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A single integrated vacuum system

Failure to design the vacuum unit as an integrated system will invariably result in unsatisfactory yield and poor product quality (high vanadium, nickel, microcarbon, or asphaltenes), and ultimately, an unscheduled shutdown. To avoid these revamp problems the charge pump, fired heater, transfer line, column internals and ejector system must all be evaluated and designed as a unified whole so that critical variables – heater outlet temperature, coil steam injection rate, flash zone temperature and pressure – may be properly balanced. A thorough understanding of requisite theory is necessary and computer modeling is useful but theory and simulations are not enough. Process flow sheet models must be calibrated using actual field data, and appropriate allowances made for less-than-ideal equipment performance. One cannot rely alone on manufacturers’ specification sheets because only rarely will they reflect actual field-tested performance. Only by exercising such caution can under-utilized equipment be exploited and investment in new equipment minimized. An experienced revamp engineer will then be able to optimize critical temperatures and pressures to ensure satisfactory yields, product quality and length of run.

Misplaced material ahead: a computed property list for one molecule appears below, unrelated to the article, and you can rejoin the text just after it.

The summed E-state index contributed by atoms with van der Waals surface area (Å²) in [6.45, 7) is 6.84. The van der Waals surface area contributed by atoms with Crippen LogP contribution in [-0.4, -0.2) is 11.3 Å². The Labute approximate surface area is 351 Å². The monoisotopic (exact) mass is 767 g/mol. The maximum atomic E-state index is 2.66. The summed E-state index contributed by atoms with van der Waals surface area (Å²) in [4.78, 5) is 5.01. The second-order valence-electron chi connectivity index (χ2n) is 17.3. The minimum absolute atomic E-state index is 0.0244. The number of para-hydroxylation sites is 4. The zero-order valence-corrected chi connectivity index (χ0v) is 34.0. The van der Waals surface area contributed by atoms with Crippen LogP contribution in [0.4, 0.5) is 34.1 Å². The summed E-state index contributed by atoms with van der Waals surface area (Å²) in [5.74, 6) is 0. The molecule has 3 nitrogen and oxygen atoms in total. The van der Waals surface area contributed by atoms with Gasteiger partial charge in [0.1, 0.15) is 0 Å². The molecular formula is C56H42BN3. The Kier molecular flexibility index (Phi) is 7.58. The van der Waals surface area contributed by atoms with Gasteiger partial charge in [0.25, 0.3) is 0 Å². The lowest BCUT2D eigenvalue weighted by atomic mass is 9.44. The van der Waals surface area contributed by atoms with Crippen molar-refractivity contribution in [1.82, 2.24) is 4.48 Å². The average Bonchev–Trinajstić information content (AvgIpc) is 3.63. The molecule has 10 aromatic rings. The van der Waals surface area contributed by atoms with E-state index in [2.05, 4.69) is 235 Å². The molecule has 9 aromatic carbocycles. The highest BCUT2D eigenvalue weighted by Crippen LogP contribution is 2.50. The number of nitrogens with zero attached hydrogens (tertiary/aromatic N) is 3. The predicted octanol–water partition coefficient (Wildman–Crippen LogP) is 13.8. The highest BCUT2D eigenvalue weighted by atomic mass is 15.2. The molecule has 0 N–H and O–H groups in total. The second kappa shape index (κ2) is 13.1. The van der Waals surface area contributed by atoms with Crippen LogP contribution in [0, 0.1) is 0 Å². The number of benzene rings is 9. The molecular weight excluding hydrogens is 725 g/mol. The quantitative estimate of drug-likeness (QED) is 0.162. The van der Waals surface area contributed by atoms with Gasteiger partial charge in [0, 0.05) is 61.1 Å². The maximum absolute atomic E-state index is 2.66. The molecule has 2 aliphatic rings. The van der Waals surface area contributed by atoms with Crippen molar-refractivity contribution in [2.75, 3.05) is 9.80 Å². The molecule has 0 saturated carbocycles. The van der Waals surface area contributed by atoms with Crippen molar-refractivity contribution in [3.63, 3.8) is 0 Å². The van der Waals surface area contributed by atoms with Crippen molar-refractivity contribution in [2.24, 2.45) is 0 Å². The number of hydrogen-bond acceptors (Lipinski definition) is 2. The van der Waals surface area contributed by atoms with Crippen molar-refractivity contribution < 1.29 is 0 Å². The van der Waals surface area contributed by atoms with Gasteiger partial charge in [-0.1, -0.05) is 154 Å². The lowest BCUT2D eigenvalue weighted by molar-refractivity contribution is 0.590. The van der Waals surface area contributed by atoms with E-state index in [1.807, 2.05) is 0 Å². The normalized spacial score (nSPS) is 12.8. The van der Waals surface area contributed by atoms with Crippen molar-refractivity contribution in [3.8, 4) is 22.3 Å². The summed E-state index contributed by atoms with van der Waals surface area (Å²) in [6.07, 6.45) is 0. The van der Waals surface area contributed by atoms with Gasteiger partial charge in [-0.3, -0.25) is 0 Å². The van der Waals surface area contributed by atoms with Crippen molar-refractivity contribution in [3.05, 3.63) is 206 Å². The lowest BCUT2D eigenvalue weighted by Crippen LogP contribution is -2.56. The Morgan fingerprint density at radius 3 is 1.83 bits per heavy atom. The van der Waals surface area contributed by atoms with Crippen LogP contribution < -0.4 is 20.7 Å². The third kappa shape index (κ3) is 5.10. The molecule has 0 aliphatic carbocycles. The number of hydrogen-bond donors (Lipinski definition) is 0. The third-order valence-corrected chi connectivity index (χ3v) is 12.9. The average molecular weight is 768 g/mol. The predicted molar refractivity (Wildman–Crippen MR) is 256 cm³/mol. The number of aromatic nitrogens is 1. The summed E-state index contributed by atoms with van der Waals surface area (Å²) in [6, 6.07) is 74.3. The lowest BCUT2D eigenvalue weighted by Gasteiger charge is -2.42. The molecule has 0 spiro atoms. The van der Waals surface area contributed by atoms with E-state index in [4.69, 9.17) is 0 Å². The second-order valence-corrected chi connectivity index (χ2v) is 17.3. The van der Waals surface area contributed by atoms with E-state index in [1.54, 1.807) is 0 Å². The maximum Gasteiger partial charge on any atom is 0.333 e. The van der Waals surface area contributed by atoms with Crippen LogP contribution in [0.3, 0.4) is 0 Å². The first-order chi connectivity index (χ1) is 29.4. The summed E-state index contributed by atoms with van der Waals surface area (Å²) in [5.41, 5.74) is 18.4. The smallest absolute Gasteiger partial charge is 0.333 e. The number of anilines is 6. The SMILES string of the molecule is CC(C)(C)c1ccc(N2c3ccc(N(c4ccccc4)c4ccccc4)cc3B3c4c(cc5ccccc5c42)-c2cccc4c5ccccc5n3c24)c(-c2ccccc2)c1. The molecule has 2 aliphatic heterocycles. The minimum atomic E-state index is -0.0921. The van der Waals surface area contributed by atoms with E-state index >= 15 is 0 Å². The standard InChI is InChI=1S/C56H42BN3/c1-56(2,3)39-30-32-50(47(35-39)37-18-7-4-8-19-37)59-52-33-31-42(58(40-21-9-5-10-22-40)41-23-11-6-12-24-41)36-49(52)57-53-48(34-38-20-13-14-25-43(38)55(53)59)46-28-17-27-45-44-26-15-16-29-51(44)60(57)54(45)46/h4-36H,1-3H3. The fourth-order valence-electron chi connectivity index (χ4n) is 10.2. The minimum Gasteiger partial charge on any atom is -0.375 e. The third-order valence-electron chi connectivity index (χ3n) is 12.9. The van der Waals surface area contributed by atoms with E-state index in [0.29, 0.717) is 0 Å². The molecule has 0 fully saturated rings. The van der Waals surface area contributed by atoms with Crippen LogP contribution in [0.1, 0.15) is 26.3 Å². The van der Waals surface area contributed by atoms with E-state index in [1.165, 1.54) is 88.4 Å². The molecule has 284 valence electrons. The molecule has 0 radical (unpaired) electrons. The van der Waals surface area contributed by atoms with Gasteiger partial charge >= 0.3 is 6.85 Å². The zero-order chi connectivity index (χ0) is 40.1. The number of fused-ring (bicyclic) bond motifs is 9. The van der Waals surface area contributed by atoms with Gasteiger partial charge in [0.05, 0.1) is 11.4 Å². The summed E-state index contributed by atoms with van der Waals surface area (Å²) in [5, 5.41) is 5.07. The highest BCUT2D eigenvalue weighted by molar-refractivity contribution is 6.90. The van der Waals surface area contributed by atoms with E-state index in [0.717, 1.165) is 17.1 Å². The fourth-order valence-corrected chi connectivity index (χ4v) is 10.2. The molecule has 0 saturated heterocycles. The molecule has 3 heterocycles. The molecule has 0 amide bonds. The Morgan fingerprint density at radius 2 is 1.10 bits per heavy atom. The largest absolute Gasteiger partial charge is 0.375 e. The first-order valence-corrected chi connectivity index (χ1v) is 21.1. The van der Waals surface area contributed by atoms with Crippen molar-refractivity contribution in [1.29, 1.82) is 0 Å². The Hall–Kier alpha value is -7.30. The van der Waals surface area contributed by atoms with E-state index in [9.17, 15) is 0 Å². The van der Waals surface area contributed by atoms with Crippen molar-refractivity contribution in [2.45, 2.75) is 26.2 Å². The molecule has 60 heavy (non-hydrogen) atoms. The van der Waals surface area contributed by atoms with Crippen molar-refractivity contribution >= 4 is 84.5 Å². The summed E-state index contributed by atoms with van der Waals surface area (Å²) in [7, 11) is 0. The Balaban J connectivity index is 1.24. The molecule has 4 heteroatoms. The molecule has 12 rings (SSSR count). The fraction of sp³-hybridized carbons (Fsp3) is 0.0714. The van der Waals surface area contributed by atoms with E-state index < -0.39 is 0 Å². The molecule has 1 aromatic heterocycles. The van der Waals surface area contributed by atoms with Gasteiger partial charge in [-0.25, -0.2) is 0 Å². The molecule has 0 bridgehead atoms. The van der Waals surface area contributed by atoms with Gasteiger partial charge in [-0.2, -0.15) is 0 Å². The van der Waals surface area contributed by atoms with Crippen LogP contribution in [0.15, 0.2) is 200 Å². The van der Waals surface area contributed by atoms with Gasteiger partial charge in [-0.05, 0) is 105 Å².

The critical link: heater-ejector system
Today many refiners have set 4-5 year run length and higher HVGO TBP cutpoints as goals. Increasing heater outlet temperature to achieve these goals requires all equipment to work together to keep cracked gas low, for if an ejector system is incapable of handling higher cracked gas production from a 10-15ºF increase in heater outlet temperature, column flash zone pressure will increase and gas oil yield can actually be reduced. Hence, not only must the ejector system be sized properly but the heater must be well designed to minimize both cracked gas and coke make – and the two must be balanced. Contrary to conventional wisdom this means designing upstream: from the ejector system back to the heater (and all the way back to the charge pump to ensure total unit performance.) For the designer to accomplish this, baseline and revamp process models must reflect existing equipment design including all shortcomings. This entails making a thorough test run. Following these guidelines can effect a significant increase in revenue – the bottom line goal of every revamp.

Other Literature

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A single integrated vacuum system

Failure to design the vacuum unit as an integrated system will invariably result in unsatisfactory yield and poor product quality (high vanadium, nickel, microcarbon, or asphaltenes), and ultimately, an unscheduled shutdown. To avoid these revamp problems the charge pump, fired heater, transfer line, ...


Is pinch enough?

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